DxO reaches that level of precision by doing much of its work before de-mosaicing. One good example is noise. In all these images I begin with a straight conversion in DxO, using one of the presets. I use the Photoshop import plugin to pull it as base layer into Photoshop. Then I duplicate that layer, push local contrast using Photo Lift, multiply this layer with reduced opacity and normally also a mask, often apply a photo filter adjustment layer to fine-tune colors, strongly saturate with “Hue/Saturation” layers in various blending modes, apply levels and a contrast curve globally, may add further local contrast with a masked curves layer, and finally apply a vignette.

All that of course increases noise, even if the original image was taken at base ISO (which is true for all these images), and in case of the barns covered in snow, I even had to apply a surface blur to the Photo Lift layer, but still, when you amplify so much, some noise is inevitable, and then it is of utmost importa
nce how this noise looks like. The noise that remains in images converted by DxO looks … crystalline. Not like digital noise at all. It does not harm any image, but it actually enhances snow images.

Most of these images were made using the Sigma 10-20, a fine ultra-wide lens for DX format sensors, the one exception is the barn image, for that I used the Nikon 18-200 VR. Have you ever changed lenses standing up to your chest in snow and not knowing how to best get out of it? Funny, I can tell you ๐Ÿ™‚

The Image of the Day was taken on the way up, at a height of about 1100 meters, at the same place where I shot the last of the series, on my way down, like all other images.

There is another lesson though. Just look one more time at these images. They all look slightly different, don’t they? Just rightly so, I’d say, given that they were taken in different places and over the time of about two hours. And still, they make no proper series. Remember my SoFoBoMo book? There I had shot all images in an afternoon, but it has taken me weeks to post-process them in a way that they had the same look.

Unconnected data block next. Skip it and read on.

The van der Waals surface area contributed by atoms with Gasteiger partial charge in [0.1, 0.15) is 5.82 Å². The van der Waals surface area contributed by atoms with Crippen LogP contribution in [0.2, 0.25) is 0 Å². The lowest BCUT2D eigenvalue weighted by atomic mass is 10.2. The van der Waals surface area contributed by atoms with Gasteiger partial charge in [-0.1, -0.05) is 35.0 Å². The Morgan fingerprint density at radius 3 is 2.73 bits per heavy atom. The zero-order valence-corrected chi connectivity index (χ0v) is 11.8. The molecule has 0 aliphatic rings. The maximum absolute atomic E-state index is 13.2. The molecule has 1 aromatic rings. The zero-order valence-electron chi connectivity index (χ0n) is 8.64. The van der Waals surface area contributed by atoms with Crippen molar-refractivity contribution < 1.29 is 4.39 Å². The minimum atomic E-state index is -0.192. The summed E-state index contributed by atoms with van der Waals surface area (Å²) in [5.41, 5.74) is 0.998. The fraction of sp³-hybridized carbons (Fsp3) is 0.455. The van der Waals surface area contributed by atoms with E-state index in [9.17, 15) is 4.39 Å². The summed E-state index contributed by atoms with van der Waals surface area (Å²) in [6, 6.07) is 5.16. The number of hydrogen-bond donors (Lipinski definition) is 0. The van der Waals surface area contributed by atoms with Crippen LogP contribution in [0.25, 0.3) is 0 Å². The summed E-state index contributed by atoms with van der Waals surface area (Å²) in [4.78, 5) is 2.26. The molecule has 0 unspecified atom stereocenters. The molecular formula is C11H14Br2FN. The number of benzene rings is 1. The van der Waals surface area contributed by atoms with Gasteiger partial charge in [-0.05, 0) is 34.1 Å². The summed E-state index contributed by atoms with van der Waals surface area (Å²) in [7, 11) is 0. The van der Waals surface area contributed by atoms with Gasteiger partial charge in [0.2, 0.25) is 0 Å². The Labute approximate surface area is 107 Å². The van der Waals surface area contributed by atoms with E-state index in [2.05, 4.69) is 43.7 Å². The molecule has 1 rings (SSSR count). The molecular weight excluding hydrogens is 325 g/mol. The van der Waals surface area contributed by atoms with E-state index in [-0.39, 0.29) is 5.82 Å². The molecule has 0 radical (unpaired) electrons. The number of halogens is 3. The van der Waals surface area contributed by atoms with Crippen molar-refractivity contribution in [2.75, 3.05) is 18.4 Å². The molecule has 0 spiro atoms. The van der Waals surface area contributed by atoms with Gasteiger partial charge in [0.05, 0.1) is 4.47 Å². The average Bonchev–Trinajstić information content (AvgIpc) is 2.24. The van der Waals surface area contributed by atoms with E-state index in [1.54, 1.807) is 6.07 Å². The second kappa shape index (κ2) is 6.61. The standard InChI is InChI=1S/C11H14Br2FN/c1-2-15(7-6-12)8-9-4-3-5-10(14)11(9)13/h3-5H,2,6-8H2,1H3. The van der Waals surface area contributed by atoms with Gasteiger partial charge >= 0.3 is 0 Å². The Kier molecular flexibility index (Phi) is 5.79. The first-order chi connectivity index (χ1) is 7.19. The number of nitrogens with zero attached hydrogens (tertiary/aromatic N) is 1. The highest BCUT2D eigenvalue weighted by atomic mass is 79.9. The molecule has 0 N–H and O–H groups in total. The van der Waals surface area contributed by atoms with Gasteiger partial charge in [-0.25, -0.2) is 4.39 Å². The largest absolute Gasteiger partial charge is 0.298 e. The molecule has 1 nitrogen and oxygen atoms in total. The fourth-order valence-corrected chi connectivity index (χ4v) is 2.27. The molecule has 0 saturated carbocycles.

All the images on this page look fine individually, but were I to make them a true series, for example a book, I would have to invest much more in visual coherence, probably giving up individual “truth” for the flow of the series.

The Song of the Day is “Let It Snow, Let It Snow, Let It Snow” from the 1992 Manhattan Transfer “Christmas Album”. Hear it on YouTube.

9 thoughts on “792 – Let It Snow, Let It Snow, Let It Snow”

  1. Thanks for the clear arguments about using RAW. Although I’m a jpeg-shooter, I have done some experimentation with a RAW workflow recently because of high-contrast snow landscapes.

    It takes quite a lot of effort and experimentation to discover how many ways there are to fail…

    Do you have some suggestions for references on this for a beginner? Is there a “Photoshop book” tailored for techniques such as this? I’m (for now) interested in getting best out of the files whether generated from RAW or bracketed exposure jpegs.

  2. I think that the main issue with many in selecting jpeg versus raw is the workflow issue. When you take just a few images per shoot, working with raw is just fine.

    But if you take several hundred shots per shoot (or more), old workflows with raw were just too slow. Lightroom was, at least for me, a deal breaker in this sense. Now that working with raw is just as fast as jpeg I won’t go back to jpeg (except when using my old 300D which is just too slow with raw).

    And once you shoot black dogs in poor light with raw, you’ll really learn to appreciate it ๐Ÿ˜‰

  3. You made me smile, obviously a metric man but you had a “foot” of snow! Sorry, as I couldn’t help myself ๐Ÿ™‚

    Oh, and I only use RAW.

  4. Andreas, your lead picture today is precisely why I hate to see young gifted photographers wasting time with black & white. We live at a time when we have been given keys to entirely new portals. No one has ever gone this way before. We have lenses, cameras and processes which allow us to pursue clarity, contrast, sharpness, and of course access to color without constraint. Only our imagination limits the possibilities. Here you show us some of the distance we can go… it is a masterpiece.

  5. Actually, I still really like JPG; however, now that I shoot fewer shots per ‘session’, I’ve been experimenting with raw and converting to DNG.

    When I shoot JPG, I shoot on the lowest compression, highest quality, which gives me the best JPG that I can get. I’ve never been disappointed and have never been in a situation where I didn’t get the shot, so the raw argument doesn’t necessarily wash for me. ๐Ÿ™‚

    I think it important each person give both a try, see what they like, and shoot with it for a month or two, then make a decision. I’ve seen so much propaganda about raw files that it has almost become a religion, similar to the camera wars of who is better, Nikon or Canon.

Comments are closed.